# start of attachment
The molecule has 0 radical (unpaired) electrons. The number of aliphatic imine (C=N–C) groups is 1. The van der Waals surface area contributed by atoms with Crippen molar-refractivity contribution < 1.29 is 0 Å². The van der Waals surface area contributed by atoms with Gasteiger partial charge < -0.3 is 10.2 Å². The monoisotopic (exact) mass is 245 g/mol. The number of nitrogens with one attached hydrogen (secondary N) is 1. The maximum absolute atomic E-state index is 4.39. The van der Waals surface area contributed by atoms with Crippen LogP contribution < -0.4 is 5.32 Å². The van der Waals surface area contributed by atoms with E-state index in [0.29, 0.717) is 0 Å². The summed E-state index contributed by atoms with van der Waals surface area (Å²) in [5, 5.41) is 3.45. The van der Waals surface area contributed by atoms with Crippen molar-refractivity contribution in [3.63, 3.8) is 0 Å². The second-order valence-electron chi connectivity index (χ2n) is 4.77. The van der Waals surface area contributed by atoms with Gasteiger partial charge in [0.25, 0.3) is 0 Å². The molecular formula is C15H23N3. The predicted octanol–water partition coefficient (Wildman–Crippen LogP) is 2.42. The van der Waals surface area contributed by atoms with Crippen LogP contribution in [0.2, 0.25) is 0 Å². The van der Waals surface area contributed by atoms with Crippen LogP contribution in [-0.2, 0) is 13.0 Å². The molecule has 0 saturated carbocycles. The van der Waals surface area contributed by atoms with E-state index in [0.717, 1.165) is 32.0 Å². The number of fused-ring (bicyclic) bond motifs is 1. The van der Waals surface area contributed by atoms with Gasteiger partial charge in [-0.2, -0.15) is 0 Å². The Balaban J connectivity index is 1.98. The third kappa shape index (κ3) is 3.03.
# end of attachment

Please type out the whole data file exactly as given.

The molecule has 0 radical (unpaired) electrons. The number of aliphatic imine (C=N–C) groups is 1. The van der Waals surface area contributed by atoms with Crippen molar-refractivity contribution < 1.29 is 0 Å². The van der Waals surface area contributed by atoms with Gasteiger partial charge < -0.3 is 10.2 Å². The monoisotopic (exact) mass is 245 g/mol. The number of nitrogens with one attached hydrogen (secondary N) is 1. The maximum absolute atomic E-state index is 4.39. The van der Waals surface area contributed by atoms with Crippen LogP contribution < -0.4 is 5.32 Å². The van der Waals surface area contributed by atoms with E-state index in [0.29, 0.717) is 0 Å². The summed E-state index contributed by atoms with van der Waals surface area (Å²) in [5, 5.41) is 3.45. The van der Waals surface area contributed by atoms with Crippen molar-refractivity contribution in [3.63, 3.8) is 0 Å². The second-order valence-electron chi connectivity index (χ2n) is 4.77. The van der Waals surface area contributed by atoms with Gasteiger partial charge in [0.25, 0.3) is 0 Å². The molecular formula is C15H23N3. The predicted octanol–water partition coefficient (Wildman–Crippen LogP) is 2.42. The van der Waals surface area contributed by atoms with Crippen LogP contribution in [0.2, 0.25) is 0 Å². The van der Waals surface area contributed by atoms with Crippen LogP contribution in [-0.2, 0) is 13.0 Å². The molecule has 0 saturated carbocycles. The van der Waals surface area contributed by atoms with E-state index in [0.717, 1.165) is 32.0 Å². The number of fused-ring (bicyclic) bond motifs is 1. The van der Waals surface area contributed by atoms with Gasteiger partial charge in [-0.2, -0.15) is 0 Å². The Balaban J connectivity index is 1.98. The third kappa shape index (κ3) is 3.03.